GM's sale of Opel/Vauxhall to Magna
IHS Global Insight auto analyst Tim Urquhart's note on GM's sale of Vauxhall and Opel to Magna
IHS Global Insight
German Chancellor Angela Merkel has said that General Motors (GM) has agreed to sell a majority share in its European Opel unit and its U.K affiliate Vauxhall to Austrian-Canadian automotive components manufacturer Magna International. Right up until the 11th hour the future of the Opel remained undecided, with GM appearing to be leaning towards the option of retaining Opel itself after a 10-month sales process.
At the same time GM issued a press release which stated that the board had approved the sale of a 55% stake in Opel to Magna and its Russian financial backer Sberbank. The press statement said several key issues will be finalized over the next few weeks to secure the binding agreements, including the written support of the labour unions to support the deal with the necessary cost restructuring for viability and the finalization of a definitive financing package from the German government. It claimed that a final contract would be ready to sign in the next few weeks. The deal will follow the ownership spilt of the original Magna proposal; with Magna/Sberbank holding a 55% stake, GM retaining a 35% stake, while Opel's employees will be given a 10%n stake in the company.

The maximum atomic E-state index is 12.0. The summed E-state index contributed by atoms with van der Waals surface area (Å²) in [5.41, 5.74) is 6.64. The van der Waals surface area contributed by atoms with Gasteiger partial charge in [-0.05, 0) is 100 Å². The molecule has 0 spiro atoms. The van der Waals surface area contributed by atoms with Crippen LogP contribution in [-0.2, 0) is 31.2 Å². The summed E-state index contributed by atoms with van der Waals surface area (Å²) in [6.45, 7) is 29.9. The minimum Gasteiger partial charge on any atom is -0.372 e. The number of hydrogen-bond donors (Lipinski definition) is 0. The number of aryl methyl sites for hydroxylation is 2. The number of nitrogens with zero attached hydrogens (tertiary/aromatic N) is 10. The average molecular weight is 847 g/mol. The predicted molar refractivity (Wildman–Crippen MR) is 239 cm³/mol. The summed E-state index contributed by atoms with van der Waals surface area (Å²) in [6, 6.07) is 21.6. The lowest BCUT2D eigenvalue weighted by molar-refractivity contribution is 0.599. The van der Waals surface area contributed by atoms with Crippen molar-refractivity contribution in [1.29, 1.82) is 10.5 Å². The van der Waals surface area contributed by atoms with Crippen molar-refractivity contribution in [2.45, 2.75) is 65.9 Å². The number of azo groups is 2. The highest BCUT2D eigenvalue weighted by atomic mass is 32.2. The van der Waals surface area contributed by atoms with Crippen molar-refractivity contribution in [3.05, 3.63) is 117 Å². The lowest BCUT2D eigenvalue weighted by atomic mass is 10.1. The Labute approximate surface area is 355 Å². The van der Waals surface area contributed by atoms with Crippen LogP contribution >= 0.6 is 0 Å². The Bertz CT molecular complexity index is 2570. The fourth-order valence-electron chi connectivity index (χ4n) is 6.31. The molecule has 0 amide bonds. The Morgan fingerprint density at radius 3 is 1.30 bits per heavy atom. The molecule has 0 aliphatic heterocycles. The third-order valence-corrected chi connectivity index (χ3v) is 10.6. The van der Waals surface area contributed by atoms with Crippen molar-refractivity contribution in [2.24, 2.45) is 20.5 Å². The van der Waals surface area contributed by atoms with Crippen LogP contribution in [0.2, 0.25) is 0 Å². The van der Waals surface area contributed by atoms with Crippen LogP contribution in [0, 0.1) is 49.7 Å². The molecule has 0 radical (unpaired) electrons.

However, it is interesting that GM has said that 'several key issues will be finalized over the next few weeks'. This may indicate that the key issue of difference between Magna and GM of the ownership and rights of intellectual property use may yet to be resolved. This may still be a sticking point in negotiations and until the contract is finalized and signed nothing is assured. However, there is one big winner as a result of today's announcement. German Chancellor Angela Merkel has her preferred solution for Opel in place in time for the German general election which is due to take place on September 27.
In the final analysis Magna became the only feasible option left open to GM. The German government was not going to make loan guarantees available to RHJ as a result of the political opposition to private equity. In addition the prospect of GM retaining majority ownership of Opel was unfeasible without external financial support, with estimates that GM would require US$6 billion of extra financing just to keep hold of Opel, according to the KPMG study reported today. Plus Klaus Franz said that GM would face widescale industrial action if it attempted to keep Opel.
So despite attempting to delay the process GM was left with only two options. Shut it down or sell to Magna